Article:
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The International Monetary Fund’s top deputy, David Lipton, will depart after nine years, handing President Donald Trump a chance to install an ally at the head of the institution.
Lipton and another senior official are leaving in the first significant shakeup of the leadership team by Managing Director Kristalina Georgieva, who took office in October. Lipton, the IMF’s longest-serving first deputy managing director, and Carla Grasso, who is chief administrative officer and deputy managing director, will depart at the end of February, the fund said Friday in Washington.
Lipton’s exit as the No. 2 official comes four months after Georgieva, a Bulgarian economist who previously served as World Bank chief executive, secured the top job at the fund, succeeding Christine Lagarde after she was selected to lead the European Central Bank. Georgieva’s transitions come “in the context of changes she will be making to the leadership team,” the IMF said in its statements announcing the departures.
The transitions come as global policy makers face an unprecedented threat from the virus outbreak in China that has paralyzed large swaths of the world’s second-largest economy, plus a lackluster global expansion and continuing uncertainty surrounding trade policy. The IMF is also working to stabilize Argentina and other faltering economies among its 189 members.
Read more: IMF Trims Global Growth Outlook But Tones Down Risk Warnings
The U.S.’s role as the IMF’s biggest shareholder gives the White House considerable sway over the appointment, as does tradition. Since its founding in 1945, the fund has been run by a European as part of an unwritten understanding that means an American leads the World Bank. That arrangement lived on in April when former U.S. Treasury official David Malpass became president of the World Bank, placing a Trump loyalist at the helm of the lender.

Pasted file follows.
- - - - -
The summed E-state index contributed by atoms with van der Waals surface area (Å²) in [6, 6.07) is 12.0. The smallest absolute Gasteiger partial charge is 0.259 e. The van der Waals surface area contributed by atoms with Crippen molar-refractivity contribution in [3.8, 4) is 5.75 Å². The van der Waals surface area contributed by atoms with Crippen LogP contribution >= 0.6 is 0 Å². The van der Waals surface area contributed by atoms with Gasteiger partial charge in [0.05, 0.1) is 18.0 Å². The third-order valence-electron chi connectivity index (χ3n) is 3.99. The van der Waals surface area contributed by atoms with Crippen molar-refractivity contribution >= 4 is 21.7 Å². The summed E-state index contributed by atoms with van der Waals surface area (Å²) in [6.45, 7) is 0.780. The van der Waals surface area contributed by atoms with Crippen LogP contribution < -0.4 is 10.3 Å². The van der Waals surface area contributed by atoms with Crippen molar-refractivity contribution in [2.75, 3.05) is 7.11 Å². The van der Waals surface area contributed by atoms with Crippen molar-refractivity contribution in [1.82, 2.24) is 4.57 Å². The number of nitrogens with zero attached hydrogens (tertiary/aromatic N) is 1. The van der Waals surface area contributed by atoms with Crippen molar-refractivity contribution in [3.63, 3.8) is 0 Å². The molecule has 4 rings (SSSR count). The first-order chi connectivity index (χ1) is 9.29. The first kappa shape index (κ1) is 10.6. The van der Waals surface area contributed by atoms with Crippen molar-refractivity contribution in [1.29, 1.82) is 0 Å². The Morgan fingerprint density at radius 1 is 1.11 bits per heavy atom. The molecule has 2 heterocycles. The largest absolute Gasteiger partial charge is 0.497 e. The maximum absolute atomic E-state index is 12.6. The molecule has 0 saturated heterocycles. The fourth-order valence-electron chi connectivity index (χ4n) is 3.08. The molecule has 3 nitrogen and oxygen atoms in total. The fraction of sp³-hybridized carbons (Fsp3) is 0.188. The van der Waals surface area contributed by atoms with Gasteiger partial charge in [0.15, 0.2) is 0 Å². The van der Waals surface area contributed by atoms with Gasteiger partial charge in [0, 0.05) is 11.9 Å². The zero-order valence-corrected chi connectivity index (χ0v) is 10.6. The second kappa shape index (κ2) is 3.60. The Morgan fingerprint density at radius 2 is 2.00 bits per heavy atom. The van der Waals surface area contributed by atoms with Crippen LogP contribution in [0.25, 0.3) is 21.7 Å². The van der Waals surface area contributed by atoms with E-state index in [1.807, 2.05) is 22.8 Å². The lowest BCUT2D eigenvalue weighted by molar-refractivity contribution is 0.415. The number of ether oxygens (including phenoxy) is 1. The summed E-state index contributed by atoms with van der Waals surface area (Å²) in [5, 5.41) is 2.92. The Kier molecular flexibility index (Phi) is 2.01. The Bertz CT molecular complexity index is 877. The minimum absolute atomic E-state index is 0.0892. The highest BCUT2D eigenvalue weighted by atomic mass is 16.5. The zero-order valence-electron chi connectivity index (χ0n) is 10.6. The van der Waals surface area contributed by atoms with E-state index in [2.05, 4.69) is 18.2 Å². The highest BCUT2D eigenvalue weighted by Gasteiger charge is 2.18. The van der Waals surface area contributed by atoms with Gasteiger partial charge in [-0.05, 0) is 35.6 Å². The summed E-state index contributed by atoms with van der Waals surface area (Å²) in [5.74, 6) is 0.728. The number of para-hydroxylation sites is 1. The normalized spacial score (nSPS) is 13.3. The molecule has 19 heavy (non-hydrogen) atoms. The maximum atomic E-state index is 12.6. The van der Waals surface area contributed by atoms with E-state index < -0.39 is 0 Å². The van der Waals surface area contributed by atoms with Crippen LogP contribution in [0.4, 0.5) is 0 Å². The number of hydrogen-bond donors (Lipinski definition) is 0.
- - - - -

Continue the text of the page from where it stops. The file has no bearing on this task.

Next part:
Lipton oversees strategy, policy development, surveillance and lending. He worked at the IMF early in his career before going to Wall Street, then served as special assistant to President Barack Obama. Lagarde chose Lipton, who also served as a U.S. Treasury Department official in the Clinton administration, as her top deputy shortly after she assumed the role in 2011.
Grasso, a dual national of Brazil and Italy, oversees the IMF’s budget, human resources, technology and audits. She joined the fund in 2015 after serving as a human resources executive at the mining company Vale SA.
In another staffing change at the two Washington-based institutions, World Bank chief economist Penny Goldberg this week announced plans to step down on March 1 to return to her job as an economics professor at Yale University. Goldberg also told staff on Monday that Simeon Djankov, who was the director of development economics, resigned effective Jan. 31, according to an email seen by Bloomberg News.
(Updates with Simeon Djankov resignation in final paragraph.)
--With assistance from Eric Martin.
To contact the reporter on this story: Jeff Kearns in Washington at firstname.lastname@example.org
To contact the editors responsible for this story: Margaret Collins at email@example.com, Ana Monteiro
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